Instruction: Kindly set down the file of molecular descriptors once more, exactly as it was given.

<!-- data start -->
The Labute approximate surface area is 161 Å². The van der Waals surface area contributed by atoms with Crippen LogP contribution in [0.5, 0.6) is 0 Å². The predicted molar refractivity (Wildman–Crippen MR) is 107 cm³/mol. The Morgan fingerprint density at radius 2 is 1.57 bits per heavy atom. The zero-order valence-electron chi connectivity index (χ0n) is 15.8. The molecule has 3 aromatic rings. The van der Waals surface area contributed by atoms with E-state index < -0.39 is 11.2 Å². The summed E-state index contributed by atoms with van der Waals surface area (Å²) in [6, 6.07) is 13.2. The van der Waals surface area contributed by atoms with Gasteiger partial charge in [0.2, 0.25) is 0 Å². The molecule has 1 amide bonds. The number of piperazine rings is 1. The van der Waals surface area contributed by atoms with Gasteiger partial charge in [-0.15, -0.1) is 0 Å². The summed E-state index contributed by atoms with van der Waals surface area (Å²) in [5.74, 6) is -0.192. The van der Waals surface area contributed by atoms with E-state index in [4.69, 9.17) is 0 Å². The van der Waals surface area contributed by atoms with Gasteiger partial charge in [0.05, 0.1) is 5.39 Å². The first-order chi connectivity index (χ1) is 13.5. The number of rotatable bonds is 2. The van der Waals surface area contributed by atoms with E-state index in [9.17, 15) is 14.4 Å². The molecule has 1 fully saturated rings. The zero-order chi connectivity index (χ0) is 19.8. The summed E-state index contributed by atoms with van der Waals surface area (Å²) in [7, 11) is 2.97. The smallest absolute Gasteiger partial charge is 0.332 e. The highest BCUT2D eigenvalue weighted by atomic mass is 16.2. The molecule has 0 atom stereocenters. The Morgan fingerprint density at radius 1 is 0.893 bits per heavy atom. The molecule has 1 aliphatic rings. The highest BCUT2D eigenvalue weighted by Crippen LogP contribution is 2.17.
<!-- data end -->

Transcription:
The Labute approximate surface area is 161 Å². The van der Waals surface area contributed by atoms with Crippen LogP contribution in [0.5, 0.6) is 0 Å². The predicted molar refractivity (Wildman–Crippen MR) is 107 cm³/mol. The Morgan fingerprint density at radius 2 is 1.57 bits per heavy atom. The zero-order valence-electron chi connectivity index (χ0n) is 15.8. The molecule has 3 aromatic rings. The van der Waals surface area contributed by atoms with E-state index < -0.39 is 11.2 Å². The summed E-state index contributed by atoms with van der Waals surface area (Å²) in [6, 6.07) is 13.2. The van der Waals surface area contributed by atoms with Gasteiger partial charge in [0.2, 0.25) is 0 Å². The molecule has 1 amide bonds. The number of piperazine rings is 1. The van der Waals surface area contributed by atoms with Gasteiger partial charge in [-0.15, -0.1) is 0 Å². The summed E-state index contributed by atoms with van der Waals surface area (Å²) in [5.74, 6) is -0.192. The van der Waals surface area contributed by atoms with E-state index in [4.69, 9.17) is 0 Å². The van der Waals surface area contributed by atoms with Gasteiger partial charge in [0.05, 0.1) is 5.39 Å². The first-order chi connectivity index (χ1) is 13.5. The number of rotatable bonds is 2. The van der Waals surface area contributed by atoms with E-state index in [9.17, 15) is 14.4 Å². The molecule has 1 fully saturated rings. The zero-order chi connectivity index (χ0) is 19.8. The summed E-state index contributed by atoms with van der Waals surface area (Å²) in [7, 11) is 2.97. The smallest absolute Gasteiger partial charge is 0.332 e. The highest BCUT2D eigenvalue weighted by atomic mass is 16.2. The molecule has 0 atom stereocenters. The Morgan fingerprint density at radius 1 is 0.893 bits per heavy atom. The molecule has 1 aliphatic rings. The highest BCUT2D eigenvalue weighted by Crippen LogP contribution is 2.17.